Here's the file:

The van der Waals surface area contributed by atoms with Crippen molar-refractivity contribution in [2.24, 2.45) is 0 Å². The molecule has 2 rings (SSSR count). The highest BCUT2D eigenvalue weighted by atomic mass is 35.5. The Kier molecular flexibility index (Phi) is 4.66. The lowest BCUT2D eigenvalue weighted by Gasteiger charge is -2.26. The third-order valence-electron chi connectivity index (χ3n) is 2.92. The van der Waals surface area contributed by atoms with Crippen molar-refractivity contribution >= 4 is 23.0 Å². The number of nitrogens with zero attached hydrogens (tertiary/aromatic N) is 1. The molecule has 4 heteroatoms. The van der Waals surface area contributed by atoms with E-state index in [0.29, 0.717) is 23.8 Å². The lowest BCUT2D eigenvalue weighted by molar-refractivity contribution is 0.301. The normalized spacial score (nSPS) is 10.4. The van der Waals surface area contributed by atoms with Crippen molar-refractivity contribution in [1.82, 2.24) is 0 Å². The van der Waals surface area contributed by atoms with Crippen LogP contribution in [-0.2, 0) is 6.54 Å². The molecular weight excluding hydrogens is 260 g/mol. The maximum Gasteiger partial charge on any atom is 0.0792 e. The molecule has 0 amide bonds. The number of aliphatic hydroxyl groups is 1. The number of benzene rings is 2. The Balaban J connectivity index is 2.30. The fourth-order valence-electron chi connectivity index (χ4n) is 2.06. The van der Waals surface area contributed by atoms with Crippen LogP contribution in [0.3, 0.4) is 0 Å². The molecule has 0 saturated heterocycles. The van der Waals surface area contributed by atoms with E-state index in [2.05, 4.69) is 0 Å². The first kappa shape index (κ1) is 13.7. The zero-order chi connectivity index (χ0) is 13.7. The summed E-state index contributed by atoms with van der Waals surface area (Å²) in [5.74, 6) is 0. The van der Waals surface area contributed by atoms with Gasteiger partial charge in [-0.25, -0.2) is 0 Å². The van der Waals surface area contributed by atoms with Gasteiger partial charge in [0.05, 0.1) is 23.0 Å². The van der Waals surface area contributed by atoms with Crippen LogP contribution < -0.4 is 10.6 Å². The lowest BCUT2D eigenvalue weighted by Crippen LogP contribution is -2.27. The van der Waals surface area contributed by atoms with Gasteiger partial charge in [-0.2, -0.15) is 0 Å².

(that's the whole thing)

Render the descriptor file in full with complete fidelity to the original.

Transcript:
The van der Waals surface area contributed by atoms with Crippen molar-refractivity contribution in [2.24, 2.45) is 0 Å². The molecule has 2 rings (SSSR count). The highest BCUT2D eigenvalue weighted by atomic mass is 35.5. The Kier molecular flexibility index (Phi) is 4.66. The lowest BCUT2D eigenvalue weighted by Gasteiger charge is -2.26. The third-order valence-electron chi connectivity index (χ3n) is 2.92. The van der Waals surface area contributed by atoms with Crippen molar-refractivity contribution >= 4 is 23.0 Å². The number of nitrogens with zero attached hydrogens (tertiary/aromatic N) is 1. The molecule has 4 heteroatoms. The van der Waals surface area contributed by atoms with E-state index in [0.29, 0.717) is 23.8 Å². The lowest BCUT2D eigenvalue weighted by molar-refractivity contribution is 0.301. The normalized spacial score (nSPS) is 10.4. The van der Waals surface area contributed by atoms with Crippen molar-refractivity contribution in [1.82, 2.24) is 0 Å². The van der Waals surface area contributed by atoms with Crippen LogP contribution in [-0.2, 0) is 6.54 Å². The molecular weight excluding hydrogens is 260 g/mol. The maximum Gasteiger partial charge on any atom is 0.0792 e. The molecule has 0 amide bonds. The number of aliphatic hydroxyl groups is 1. The number of benzene rings is 2. The Balaban J connectivity index is 2.30. The fourth-order valence-electron chi connectivity index (χ4n) is 2.06. The van der Waals surface area contributed by atoms with Crippen LogP contribution in [0.3, 0.4) is 0 Å². The molecule has 0 saturated heterocycles. The van der Waals surface area contributed by atoms with E-state index in [2.05, 4.69) is 0 Å². The first kappa shape index (κ1) is 13.7. The zero-order chi connectivity index (χ0) is 13.7. The summed E-state index contributed by atoms with van der Waals surface area (Å²) in [5.74, 6) is 0. The van der Waals surface area contributed by atoms with Gasteiger partial charge in [-0.25, -0.2) is 0 Å². The van der Waals surface area contributed by atoms with Gasteiger partial charge in [0.05, 0.1) is 23.0 Å². The van der Waals surface area contributed by atoms with Crippen LogP contribution < -0.4 is 10.6 Å². The lowest BCUT2D eigenvalue weighted by Crippen LogP contribution is -2.27. The van der Waals surface area contributed by atoms with Gasteiger partial charge in [-0.2, -0.15) is 0 Å².